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Economic parallels: Greece and St.Vincent

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Fri, May 21, 2010

Editor: The financial situation in Greece has caught the attention of the world, including the President of the United States, as it comes so soon on the heals of a partial recovery from the global financial crisis and economic recession.{{more}}

The country is having difficulty meeting its debt repayment obligations. It was due to make a payment of US$62 billion on May 19, 2010, and was not able to, without assistance from Germany, European Central Bank, and the International Monetary Fund. Any default on its repayment obligation can have the same global impact as previous crisis in Mexico, Argentina, South east Asia or Russia debt defaults.

Greece, a midsize economy by the developed world standards, with a population of 11 million people, is experiencing a fiscal problem. The statistics on the Greek economy reveal that it has a national debt of around US$400 billion. The budget deficit as a percentage of GDP is 13.6. In essence, public expenditure has exceeded tax revenues by that percentage of the gross domestic product – the output of goods and services the country produces in a given year.

The national debt – money borrowed by the state as a percentage of gross domestic product is 115.1 percent. The European Union requires the deficit be kept below 3 percent for countries using the Euro.

The national debt for 2010 is expected to stand at $464 billion, and GDP is expected to be 348.6 billion.

According to the BBC, “over the last decade, the former Greece government went on a spending spree, where public spending soared and public sector wages nearly doubled.” It must be remembered that they also hosted the Summer Olympics in 2004, for which massive infrastructural work was put in place at considerable cost.

The crisis in Greece should bring home to Caribbean governments the need for fiscal prudence and sound economic management.

Six of the world’s most indebted nations per capita are found in the Caribbean. Practically all independent Caribbean countries have debt to GDP ratios above 50 per cent.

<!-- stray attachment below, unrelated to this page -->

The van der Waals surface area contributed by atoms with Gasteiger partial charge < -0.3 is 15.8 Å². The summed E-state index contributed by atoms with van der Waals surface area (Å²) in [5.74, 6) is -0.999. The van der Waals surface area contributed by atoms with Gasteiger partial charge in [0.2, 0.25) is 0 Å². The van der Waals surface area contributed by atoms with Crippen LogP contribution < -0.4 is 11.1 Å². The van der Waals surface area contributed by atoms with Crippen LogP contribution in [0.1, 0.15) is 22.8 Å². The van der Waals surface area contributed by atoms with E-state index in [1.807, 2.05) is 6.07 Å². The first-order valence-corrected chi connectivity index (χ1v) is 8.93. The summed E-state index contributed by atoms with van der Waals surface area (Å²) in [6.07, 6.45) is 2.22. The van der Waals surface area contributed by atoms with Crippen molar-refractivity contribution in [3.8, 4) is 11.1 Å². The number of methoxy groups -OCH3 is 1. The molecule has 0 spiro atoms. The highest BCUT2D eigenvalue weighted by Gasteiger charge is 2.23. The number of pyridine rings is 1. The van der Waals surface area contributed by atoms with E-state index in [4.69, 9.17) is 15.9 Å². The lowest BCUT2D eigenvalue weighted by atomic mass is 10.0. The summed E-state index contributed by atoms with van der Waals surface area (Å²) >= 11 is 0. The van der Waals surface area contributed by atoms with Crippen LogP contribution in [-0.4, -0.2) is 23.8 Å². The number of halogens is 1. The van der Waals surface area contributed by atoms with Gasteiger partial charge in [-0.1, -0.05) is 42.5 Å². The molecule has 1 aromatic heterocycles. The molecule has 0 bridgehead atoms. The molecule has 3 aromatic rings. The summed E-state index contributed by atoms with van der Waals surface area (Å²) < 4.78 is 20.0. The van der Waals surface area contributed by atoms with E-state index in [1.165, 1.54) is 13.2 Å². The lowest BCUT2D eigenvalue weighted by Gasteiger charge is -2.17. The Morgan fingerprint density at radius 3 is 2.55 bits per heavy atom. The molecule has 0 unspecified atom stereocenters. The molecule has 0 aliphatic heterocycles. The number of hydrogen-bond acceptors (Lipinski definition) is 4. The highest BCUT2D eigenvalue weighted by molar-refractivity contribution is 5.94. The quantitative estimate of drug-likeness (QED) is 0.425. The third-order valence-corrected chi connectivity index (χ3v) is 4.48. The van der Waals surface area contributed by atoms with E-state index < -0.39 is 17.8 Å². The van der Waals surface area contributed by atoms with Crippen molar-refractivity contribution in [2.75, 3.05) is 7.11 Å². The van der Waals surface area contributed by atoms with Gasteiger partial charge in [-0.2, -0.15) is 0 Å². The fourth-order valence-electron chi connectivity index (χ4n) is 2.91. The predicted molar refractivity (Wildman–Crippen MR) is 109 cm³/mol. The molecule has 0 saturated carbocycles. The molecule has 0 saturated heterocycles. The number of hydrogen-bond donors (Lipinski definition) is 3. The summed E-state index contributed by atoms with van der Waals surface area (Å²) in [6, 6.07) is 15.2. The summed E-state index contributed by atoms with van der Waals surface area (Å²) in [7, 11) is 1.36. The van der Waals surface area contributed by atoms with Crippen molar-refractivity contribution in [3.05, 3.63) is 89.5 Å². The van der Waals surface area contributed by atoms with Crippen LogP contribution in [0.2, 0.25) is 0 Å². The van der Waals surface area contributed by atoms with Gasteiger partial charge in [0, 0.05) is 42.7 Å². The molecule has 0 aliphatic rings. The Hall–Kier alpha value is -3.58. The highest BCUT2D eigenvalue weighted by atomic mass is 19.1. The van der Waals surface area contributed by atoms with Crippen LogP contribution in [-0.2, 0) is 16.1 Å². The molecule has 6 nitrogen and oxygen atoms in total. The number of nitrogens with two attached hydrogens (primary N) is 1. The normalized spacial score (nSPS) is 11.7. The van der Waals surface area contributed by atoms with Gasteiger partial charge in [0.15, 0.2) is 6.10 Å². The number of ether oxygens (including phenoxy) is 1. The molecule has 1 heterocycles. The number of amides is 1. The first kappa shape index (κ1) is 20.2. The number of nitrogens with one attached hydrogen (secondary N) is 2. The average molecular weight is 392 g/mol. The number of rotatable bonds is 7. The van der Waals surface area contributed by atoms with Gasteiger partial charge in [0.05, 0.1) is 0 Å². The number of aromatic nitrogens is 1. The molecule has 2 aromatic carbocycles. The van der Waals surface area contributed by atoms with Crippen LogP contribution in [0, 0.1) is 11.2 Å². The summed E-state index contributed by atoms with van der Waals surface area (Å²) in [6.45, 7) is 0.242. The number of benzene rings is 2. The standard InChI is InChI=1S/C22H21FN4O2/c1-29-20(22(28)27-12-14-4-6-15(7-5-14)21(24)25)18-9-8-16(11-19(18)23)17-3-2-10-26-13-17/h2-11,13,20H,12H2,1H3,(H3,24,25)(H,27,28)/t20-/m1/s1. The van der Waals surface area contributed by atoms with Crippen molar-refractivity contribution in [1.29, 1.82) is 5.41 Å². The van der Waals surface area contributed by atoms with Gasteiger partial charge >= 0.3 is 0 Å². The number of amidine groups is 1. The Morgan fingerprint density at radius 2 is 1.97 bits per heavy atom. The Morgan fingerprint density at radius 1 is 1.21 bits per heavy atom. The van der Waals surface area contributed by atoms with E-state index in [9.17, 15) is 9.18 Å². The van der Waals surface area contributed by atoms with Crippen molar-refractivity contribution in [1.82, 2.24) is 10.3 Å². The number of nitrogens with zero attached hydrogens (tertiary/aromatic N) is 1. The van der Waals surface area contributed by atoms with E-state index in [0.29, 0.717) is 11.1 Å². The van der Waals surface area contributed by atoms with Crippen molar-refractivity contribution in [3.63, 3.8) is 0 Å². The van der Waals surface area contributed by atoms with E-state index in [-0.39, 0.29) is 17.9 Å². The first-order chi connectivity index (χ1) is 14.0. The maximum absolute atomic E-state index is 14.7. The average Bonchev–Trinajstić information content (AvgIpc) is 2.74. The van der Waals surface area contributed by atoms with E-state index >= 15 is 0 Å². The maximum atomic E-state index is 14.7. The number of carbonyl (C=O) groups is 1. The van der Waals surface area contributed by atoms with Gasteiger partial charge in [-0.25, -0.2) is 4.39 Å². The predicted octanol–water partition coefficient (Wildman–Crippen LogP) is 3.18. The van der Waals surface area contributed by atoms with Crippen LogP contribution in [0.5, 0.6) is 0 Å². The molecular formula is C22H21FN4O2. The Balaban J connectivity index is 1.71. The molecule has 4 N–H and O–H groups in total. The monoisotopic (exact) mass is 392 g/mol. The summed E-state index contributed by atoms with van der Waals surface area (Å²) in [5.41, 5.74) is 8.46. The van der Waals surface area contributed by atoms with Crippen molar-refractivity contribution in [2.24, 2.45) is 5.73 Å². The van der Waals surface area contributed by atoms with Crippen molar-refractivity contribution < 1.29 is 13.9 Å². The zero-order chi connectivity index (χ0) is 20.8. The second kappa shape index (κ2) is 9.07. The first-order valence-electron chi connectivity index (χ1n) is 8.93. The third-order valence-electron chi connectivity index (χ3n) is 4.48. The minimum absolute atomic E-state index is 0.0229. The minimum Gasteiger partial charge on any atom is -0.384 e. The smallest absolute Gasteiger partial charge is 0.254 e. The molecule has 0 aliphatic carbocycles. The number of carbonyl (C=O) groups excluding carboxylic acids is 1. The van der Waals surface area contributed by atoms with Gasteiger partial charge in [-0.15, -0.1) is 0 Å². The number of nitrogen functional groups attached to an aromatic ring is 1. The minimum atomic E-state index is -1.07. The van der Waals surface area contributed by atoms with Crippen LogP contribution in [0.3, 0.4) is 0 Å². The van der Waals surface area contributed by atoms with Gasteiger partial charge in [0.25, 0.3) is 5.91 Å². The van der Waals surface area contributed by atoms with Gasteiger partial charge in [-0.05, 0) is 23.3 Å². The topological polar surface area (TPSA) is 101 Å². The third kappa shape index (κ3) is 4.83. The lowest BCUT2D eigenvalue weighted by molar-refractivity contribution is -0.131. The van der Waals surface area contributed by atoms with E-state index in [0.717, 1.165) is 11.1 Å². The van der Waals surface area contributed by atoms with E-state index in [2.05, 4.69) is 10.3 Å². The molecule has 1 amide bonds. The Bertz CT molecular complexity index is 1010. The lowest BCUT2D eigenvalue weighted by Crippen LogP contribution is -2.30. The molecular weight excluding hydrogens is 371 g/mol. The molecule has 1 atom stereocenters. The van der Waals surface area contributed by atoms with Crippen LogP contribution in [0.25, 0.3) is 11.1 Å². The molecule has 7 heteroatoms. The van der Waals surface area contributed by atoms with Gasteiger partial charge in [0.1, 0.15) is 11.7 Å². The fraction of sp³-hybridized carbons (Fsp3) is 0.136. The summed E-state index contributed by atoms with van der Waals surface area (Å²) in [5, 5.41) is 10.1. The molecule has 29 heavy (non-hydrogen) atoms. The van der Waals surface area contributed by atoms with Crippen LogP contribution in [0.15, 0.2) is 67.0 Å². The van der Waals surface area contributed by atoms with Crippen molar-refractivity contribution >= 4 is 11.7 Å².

So are there parallels in the Caribbean with the Greece debt crisis? And what lessons can be learnt from the Greek debacle.

The Leader of the Opposition in St.Vincent and the Grenadines in his discourse on a popular radio programme keeps lamenting that he expects to meet a fiscal situation far worse than is presently portrayed by the government, if his party wins the upcoming election, and that the economy of this country is in a serious crisis.

St.Vincent has a debt of EC$1.190 billion and a debt to GDP ratio of 60 or 70 percent, based on which measurement the government uses. Repayment of the debt in 2010 will amount to EC$148 million. The gross domestic product fell by 5.8 percent in 2009 as the global recession hit. St.Vincent’ GDP in 2007 amounted to EC$1,207 in current prices.

Greeks as previously noted hosted the Summer Olympics in 2004, undertaking massive infrastructural works in stadiums and road works at considerable cost.

Can we in St.Vincent and the Grenadines equate some of the projects undertaken or in progress to that of Greece, which was the smallest country to host the Olympic games? This must be viewed on a per capita basis, given the relative size of the two economies.

The government has renovated the Arnos Vale playing field to the tune of over EC $50 million and is attempting to undertake the construction of an international airport to the tune of EC$600 million, based on government projections. The opposition NDP argues that based on their calculations it will exceed EC$1 billion in cost.

Many Vincentians have argued that the present state of the Vincentian economy is as a result of government trying to build an airport on its own, which is highly impossible, causing other sectors of the economy to suffer and decline. More so, expenditure on the airport is not trickling down into the economy, as most of the work is done by Cubans, with limited employment opportunities for Vincentians

In the last 10 years, public sector wages doubled in Greece, contributing to the budget deficit. In St.Vincent and the Grenadines, public expenditure increased significantly in the last 9 years. Salaries of public sector workers were significantly increased in the reclassification exercise. The number of Vincentians receiving public assistance has doubled to over 6,000 in the last nine years, opponents of the government have argued.

It is the belief of many that St.Vincent and the Grenadines may have to follow the path of Jamaica and Antigua and seek financial help from the International Monetary Fund with its many conditionalities.

The Greek government has introduced several austerity measures to reduce the budget deficit. It wants to freeze public sector workers’ pay for 3 years, scrap bonus payment for public sector workers and raise value added tax. It has also announced a rise in petrol prices.

St.Vincent and the Grenadines may have to undergo its own austerity measures after the next general elections to restore the economy to a more sustainable footing.

Ati Gipson

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